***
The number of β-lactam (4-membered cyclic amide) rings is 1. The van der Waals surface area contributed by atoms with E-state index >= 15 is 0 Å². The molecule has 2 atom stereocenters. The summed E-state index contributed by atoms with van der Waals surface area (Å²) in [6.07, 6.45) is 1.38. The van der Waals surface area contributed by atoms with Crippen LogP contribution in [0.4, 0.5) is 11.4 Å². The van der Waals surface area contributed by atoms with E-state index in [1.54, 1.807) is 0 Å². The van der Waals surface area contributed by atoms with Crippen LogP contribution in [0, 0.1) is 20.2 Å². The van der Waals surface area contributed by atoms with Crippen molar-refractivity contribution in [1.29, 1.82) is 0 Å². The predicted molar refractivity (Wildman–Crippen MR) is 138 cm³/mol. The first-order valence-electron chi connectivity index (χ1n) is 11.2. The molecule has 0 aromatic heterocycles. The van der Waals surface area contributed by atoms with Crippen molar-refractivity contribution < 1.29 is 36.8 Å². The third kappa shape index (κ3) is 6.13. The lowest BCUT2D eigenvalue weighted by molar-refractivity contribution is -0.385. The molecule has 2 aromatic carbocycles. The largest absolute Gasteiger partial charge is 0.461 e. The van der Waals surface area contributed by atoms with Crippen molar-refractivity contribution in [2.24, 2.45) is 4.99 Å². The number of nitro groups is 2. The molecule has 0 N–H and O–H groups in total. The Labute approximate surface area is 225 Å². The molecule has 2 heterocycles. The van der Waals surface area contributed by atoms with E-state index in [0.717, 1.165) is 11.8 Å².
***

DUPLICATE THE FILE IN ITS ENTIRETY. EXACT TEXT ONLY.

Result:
The number of β-lactam (4-membered cyclic amide) rings is 1. The van der Waals surface area contributed by atoms with E-state index >= 15 is 0 Å². The molecule has 2 atom stereocenters. The summed E-state index contributed by atoms with van der Waals surface area (Å²) in [6.07, 6.45) is 1.38. The van der Waals surface area contributed by atoms with Crippen LogP contribution in [0.4, 0.5) is 11.4 Å². The van der Waals surface area contributed by atoms with E-state index in [1.54, 1.807) is 0 Å². The van der Waals surface area contributed by atoms with Crippen LogP contribution in [0, 0.1) is 20.2 Å². The van der Waals surface area contributed by atoms with Crippen molar-refractivity contribution in [1.29, 1.82) is 0 Å². The predicted molar refractivity (Wildman–Crippen MR) is 138 cm³/mol. The first-order valence-electron chi connectivity index (χ1n) is 11.2. The molecule has 0 aromatic heterocycles. The van der Waals surface area contributed by atoms with Crippen molar-refractivity contribution < 1.29 is 36.8 Å². The third kappa shape index (κ3) is 6.13. The lowest BCUT2D eigenvalue weighted by molar-refractivity contribution is -0.385. The molecule has 2 aromatic carbocycles. The largest absolute Gasteiger partial charge is 0.461 e. The van der Waals surface area contributed by atoms with Crippen molar-refractivity contribution in [2.24, 2.45) is 4.99 Å². The number of nitro groups is 2. The molecule has 0 N–H and O–H groups in total. The Labute approximate surface area is 225 Å². The molecule has 2 heterocycles. The van der Waals surface area contributed by atoms with E-state index in [0.717, 1.165) is 11.8 Å².